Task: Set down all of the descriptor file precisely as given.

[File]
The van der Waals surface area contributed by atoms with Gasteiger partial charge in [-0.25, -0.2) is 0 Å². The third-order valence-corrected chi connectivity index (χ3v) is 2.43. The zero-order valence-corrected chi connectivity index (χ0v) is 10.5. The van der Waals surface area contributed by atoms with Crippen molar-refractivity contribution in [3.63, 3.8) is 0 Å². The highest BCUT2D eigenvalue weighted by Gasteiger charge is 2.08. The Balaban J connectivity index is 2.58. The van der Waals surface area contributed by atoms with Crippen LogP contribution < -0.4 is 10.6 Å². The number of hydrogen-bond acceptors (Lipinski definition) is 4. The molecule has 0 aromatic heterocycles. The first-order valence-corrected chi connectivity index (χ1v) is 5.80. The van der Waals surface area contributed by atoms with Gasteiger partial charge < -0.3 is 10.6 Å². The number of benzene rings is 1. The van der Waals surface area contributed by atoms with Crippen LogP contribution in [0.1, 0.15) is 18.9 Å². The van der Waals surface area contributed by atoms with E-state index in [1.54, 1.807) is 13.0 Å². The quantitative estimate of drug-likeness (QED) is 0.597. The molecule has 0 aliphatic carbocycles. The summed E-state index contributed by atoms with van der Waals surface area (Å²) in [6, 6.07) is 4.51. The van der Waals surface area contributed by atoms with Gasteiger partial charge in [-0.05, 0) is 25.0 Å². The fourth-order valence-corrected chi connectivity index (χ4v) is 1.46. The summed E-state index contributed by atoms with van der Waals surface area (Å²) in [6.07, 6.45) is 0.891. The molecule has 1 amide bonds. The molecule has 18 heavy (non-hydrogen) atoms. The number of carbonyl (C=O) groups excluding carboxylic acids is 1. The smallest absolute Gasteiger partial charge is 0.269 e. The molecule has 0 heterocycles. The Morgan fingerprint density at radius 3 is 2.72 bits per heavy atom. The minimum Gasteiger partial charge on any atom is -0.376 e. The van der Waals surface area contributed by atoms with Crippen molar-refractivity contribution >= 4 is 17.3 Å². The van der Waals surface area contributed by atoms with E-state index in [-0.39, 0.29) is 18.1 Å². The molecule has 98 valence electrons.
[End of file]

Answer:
The van der Waals surface area contributed by atoms with Gasteiger partial charge in [-0.25, -0.2) is 0 Å². The third-order valence-corrected chi connectivity index (χ3v) is 2.43. The zero-order valence-corrected chi connectivity index (χ0v) is 10.5. The van der Waals surface area contributed by atoms with Crippen molar-refractivity contribution in [3.63, 3.8) is 0 Å². The highest BCUT2D eigenvalue weighted by Gasteiger charge is 2.08. The Balaban J connectivity index is 2.58. The van der Waals surface area contributed by atoms with Crippen LogP contribution < -0.4 is 10.6 Å². The number of hydrogen-bond acceptors (Lipinski definition) is 4. The molecule has 0 aromatic heterocycles. The first-order valence-corrected chi connectivity index (χ1v) is 5.80. The van der Waals surface area contributed by atoms with Gasteiger partial charge < -0.3 is 10.6 Å². The number of benzene rings is 1. The van der Waals surface area contributed by atoms with Crippen LogP contribution in [0.1, 0.15) is 18.9 Å². The van der Waals surface area contributed by atoms with E-state index in [1.54, 1.807) is 13.0 Å². The quantitative estimate of drug-likeness (QED) is 0.597. The molecule has 0 aliphatic carbocycles. The summed E-state index contributed by atoms with van der Waals surface area (Å²) in [6, 6.07) is 4.51. The van der Waals surface area contributed by atoms with Gasteiger partial charge in [-0.05, 0) is 25.0 Å². The fourth-order valence-corrected chi connectivity index (χ4v) is 1.46. The summed E-state index contributed by atoms with van der Waals surface area (Å²) in [6.07, 6.45) is 0.891. The molecule has 1 amide bonds. The molecule has 18 heavy (non-hydrogen) atoms. The number of carbonyl (C=O) groups excluding carboxylic acids is 1. The smallest absolute Gasteiger partial charge is 0.269 e. The molecule has 0 heterocycles. The Morgan fingerprint density at radius 3 is 2.72 bits per heavy atom. The minimum Gasteiger partial charge on any atom is -0.376 e. The van der Waals surface area contributed by atoms with Crippen molar-refractivity contribution >= 4 is 17.3 Å². The van der Waals surface area contributed by atoms with E-state index in [-0.39, 0.29) is 18.1 Å². The molecule has 98 valence electrons.